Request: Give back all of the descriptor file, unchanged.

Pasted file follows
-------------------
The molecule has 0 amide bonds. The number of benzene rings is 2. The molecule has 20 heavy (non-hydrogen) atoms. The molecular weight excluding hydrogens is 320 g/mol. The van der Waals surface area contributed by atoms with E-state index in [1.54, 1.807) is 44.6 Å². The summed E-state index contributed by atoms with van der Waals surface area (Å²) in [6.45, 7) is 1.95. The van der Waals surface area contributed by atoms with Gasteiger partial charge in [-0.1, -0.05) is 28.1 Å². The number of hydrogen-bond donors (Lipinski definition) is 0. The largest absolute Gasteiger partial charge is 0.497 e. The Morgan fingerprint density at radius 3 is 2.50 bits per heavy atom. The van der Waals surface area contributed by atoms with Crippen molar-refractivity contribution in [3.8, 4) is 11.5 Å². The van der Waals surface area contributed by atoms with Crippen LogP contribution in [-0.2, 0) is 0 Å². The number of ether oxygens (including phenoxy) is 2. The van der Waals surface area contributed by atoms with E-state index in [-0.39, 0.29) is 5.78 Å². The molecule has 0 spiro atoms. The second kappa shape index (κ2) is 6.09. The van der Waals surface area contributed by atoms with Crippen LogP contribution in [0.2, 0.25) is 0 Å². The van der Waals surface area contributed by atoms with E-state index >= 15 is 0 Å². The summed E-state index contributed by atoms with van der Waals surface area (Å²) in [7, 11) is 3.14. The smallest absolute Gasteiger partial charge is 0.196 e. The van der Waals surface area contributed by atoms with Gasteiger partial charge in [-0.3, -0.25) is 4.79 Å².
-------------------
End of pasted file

The molecule has 0 amide bonds. The number of benzene rings is 2. The molecule has 20 heavy (non-hydrogen) atoms. The molecular weight excluding hydrogens is 320 g/mol. The van der Waals surface area contributed by atoms with E-state index in [1.54, 1.807) is 44.6 Å². The summed E-state index contributed by atoms with van der Waals surface area (Å²) in [6.45, 7) is 1.95. The van der Waals surface area contributed by atoms with Gasteiger partial charge in [-0.1, -0.05) is 28.1 Å². The number of hydrogen-bond donors (Lipinski definition) is 0. The largest absolute Gasteiger partial charge is 0.497 e. The Morgan fingerprint density at radius 3 is 2.50 bits per heavy atom. The van der Waals surface area contributed by atoms with Crippen molar-refractivity contribution in [3.8, 4) is 11.5 Å². The van der Waals surface area contributed by atoms with Crippen LogP contribution in [-0.2, 0) is 0 Å². The number of ether oxygens (including phenoxy) is 2. The van der Waals surface area contributed by atoms with E-state index in [-0.39, 0.29) is 5.78 Å². The molecule has 0 spiro atoms. The second kappa shape index (κ2) is 6.09. The van der Waals surface area contributed by atoms with Crippen LogP contribution in [0.2, 0.25) is 0 Å². The van der Waals surface area contributed by atoms with E-state index >= 15 is 0 Å². The summed E-state index contributed by atoms with van der Waals surface area (Å²) in [7, 11) is 3.14. The smallest absolute Gasteiger partial charge is 0.196 e. The van der Waals surface area contributed by atoms with Gasteiger partial charge in [-0.3, -0.25) is 4.79 Å².